Contextual Alternates

hello seb's picture

Hello Typophiles, been a while since I've been on here, hope everyone is well.

I have recently accepted a design job, nothing too strenuous, and I was thinking about designing a custom handwritten font. This would be the first time I've properly attempted to design one (handwritten or not), and I want to learn more about the misty realm of contextual alternates.

I was reading an excellent article about them, written by Nick Shinn, someone who I believe roams the forums here, but I still have a couple of questions and I hope you can all help.

First of, do you need them to properly execute a handwritten font? Attached is a sample of the style of handwriting I'll be emulating (not looking for critiques just yet, and yup I will be increasing legibility) so you can judge it subjectively...

Second, should I outsource the scripting job to someone with more experience? I have no fear designing the font and the alternates myself, but actually publishing the font and creating the script required might be a little out of my comfort zone.

Thirdly, if I do decide to take the challenge on, what program should I be using to write the script? And will Fontlab Studio work with it? (I work on a Mac, and craft all of my draft glyphs in Illustrator, if that is relevant).

Forgive my ignorance, I'm only starting in this business and eager to learn

Cheers,

chillyphilli

Khaled Hosny's picture

Your choices for "programming" contextual alternates are MS Volt (GUI, Windows only), writing feature files by hand (you can either then "compile" them using Adobe's AFDKO command line tools, or from within FontLab), or FontForge which have both GUI for OpenType code and can import feature files.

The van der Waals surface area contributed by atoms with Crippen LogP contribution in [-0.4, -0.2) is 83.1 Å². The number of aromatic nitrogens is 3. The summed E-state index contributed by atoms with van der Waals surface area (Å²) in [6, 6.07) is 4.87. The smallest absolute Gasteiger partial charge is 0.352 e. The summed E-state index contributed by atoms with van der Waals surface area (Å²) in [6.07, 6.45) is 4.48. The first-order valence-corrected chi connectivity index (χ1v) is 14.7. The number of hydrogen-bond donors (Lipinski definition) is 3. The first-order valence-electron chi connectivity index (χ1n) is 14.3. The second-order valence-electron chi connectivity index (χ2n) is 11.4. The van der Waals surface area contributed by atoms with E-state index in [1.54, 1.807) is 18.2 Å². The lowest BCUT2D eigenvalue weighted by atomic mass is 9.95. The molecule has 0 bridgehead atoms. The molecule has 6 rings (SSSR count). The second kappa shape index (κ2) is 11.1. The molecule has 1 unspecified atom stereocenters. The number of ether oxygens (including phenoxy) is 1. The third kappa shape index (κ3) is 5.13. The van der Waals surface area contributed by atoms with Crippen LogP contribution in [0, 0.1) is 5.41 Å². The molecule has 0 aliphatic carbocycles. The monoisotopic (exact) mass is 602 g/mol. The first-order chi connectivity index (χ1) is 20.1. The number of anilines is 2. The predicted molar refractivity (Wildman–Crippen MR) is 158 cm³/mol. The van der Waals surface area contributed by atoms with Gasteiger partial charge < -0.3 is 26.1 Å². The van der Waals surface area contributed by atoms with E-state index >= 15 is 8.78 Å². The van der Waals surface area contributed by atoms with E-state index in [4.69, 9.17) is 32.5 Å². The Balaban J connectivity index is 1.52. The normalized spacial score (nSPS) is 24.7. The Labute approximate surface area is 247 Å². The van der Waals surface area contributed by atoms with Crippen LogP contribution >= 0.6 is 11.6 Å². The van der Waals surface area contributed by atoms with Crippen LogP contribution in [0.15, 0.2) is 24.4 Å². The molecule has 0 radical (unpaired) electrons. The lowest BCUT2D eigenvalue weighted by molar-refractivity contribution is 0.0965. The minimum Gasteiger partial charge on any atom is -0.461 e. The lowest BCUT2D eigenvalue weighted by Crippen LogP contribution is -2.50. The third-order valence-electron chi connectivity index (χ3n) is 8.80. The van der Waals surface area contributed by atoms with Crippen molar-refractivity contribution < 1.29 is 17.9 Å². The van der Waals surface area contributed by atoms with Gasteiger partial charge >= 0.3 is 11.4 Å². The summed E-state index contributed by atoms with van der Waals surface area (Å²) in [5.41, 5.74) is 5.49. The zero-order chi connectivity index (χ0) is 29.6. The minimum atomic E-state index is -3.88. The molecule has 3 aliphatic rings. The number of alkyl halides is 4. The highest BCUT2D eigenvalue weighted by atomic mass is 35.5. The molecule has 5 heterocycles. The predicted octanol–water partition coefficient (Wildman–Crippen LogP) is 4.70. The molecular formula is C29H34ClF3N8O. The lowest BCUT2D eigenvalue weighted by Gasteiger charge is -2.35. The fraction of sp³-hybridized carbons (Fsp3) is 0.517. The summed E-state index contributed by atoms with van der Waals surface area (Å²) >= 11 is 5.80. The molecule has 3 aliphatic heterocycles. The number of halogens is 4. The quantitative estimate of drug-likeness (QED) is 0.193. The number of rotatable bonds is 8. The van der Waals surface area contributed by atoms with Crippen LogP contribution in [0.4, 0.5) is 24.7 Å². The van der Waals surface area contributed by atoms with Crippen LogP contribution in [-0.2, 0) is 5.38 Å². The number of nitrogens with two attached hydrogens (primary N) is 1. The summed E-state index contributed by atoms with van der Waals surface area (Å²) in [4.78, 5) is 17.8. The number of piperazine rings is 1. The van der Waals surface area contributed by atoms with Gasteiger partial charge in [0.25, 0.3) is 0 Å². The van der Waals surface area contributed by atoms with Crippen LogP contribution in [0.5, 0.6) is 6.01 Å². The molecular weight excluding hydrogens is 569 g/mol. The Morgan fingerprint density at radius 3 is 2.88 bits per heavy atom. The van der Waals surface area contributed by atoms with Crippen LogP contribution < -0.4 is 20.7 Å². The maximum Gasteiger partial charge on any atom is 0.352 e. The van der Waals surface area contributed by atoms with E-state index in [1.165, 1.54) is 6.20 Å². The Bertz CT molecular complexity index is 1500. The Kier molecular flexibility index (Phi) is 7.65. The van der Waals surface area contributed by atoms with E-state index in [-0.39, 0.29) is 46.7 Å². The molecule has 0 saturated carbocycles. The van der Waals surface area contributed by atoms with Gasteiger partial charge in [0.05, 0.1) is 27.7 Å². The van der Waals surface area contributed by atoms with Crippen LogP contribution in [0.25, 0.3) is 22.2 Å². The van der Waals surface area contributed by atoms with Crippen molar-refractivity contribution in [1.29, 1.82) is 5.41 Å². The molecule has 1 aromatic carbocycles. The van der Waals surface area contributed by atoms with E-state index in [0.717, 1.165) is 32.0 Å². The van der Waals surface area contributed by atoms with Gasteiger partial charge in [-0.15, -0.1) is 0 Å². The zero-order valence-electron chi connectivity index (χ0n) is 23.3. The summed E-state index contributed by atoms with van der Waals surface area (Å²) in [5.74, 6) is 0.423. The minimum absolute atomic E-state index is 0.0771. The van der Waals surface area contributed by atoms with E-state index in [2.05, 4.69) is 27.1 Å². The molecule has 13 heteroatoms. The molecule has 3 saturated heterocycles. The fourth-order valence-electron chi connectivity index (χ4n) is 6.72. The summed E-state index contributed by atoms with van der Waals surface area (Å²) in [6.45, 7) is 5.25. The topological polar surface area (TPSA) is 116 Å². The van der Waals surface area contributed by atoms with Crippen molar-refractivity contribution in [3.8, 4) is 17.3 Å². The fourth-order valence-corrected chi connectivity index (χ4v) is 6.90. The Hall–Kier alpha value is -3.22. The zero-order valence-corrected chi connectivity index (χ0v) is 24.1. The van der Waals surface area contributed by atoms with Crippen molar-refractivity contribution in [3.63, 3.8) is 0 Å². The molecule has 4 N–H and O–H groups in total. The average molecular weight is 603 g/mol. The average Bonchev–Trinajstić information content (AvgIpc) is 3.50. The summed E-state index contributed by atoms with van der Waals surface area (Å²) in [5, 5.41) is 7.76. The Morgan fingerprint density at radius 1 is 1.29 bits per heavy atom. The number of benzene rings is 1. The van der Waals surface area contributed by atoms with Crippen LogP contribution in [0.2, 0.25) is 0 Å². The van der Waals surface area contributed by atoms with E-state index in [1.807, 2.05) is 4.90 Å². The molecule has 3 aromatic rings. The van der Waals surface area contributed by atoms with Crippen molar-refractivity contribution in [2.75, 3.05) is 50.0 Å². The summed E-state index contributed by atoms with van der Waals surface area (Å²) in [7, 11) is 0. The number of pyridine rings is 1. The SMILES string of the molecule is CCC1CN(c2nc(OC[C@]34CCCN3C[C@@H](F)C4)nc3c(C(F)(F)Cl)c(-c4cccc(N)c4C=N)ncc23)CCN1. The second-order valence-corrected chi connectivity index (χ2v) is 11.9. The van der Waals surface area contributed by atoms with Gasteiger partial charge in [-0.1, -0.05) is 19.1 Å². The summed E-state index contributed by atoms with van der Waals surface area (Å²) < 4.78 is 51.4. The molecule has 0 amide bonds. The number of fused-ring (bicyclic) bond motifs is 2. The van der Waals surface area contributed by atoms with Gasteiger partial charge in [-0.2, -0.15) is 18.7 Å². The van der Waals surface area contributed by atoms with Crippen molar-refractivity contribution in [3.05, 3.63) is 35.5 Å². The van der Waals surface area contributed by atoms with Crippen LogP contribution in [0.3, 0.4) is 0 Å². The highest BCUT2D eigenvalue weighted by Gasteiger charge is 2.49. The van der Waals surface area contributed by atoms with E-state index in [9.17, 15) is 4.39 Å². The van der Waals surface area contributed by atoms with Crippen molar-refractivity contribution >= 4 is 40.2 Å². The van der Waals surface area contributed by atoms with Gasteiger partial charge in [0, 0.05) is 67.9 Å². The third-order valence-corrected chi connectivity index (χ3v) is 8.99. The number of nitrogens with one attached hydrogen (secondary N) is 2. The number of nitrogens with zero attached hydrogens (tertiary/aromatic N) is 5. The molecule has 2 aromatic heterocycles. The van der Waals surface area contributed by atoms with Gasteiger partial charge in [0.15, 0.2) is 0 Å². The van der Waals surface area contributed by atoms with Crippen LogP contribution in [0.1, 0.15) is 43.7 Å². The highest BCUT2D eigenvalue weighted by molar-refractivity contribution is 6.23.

It can be a bit of learning, especially if you want something "clever", in addition to the usual font development stuff, but nothing can't be dealt with given enough time.

Frode Bo Helland's picture

If this is your first font, I suggest you team up with someone with a little more experience. There are plenty of caveeats, and scripting is the least of them.

A certain degree of randomness is often called far when emulating handwriting, and scripting a (pseudo) random feature using multiple sets of alternates is a fairly easy task. With Type 3 you could even mess with the curves, but this format is by and large defunct by now. I also suggest (as someone once suggested to me) you explore how the writer adapt his/hers writing to context.

hello seb's picture

cool thank you for the advice Khaled & Frode!

chillyphilli

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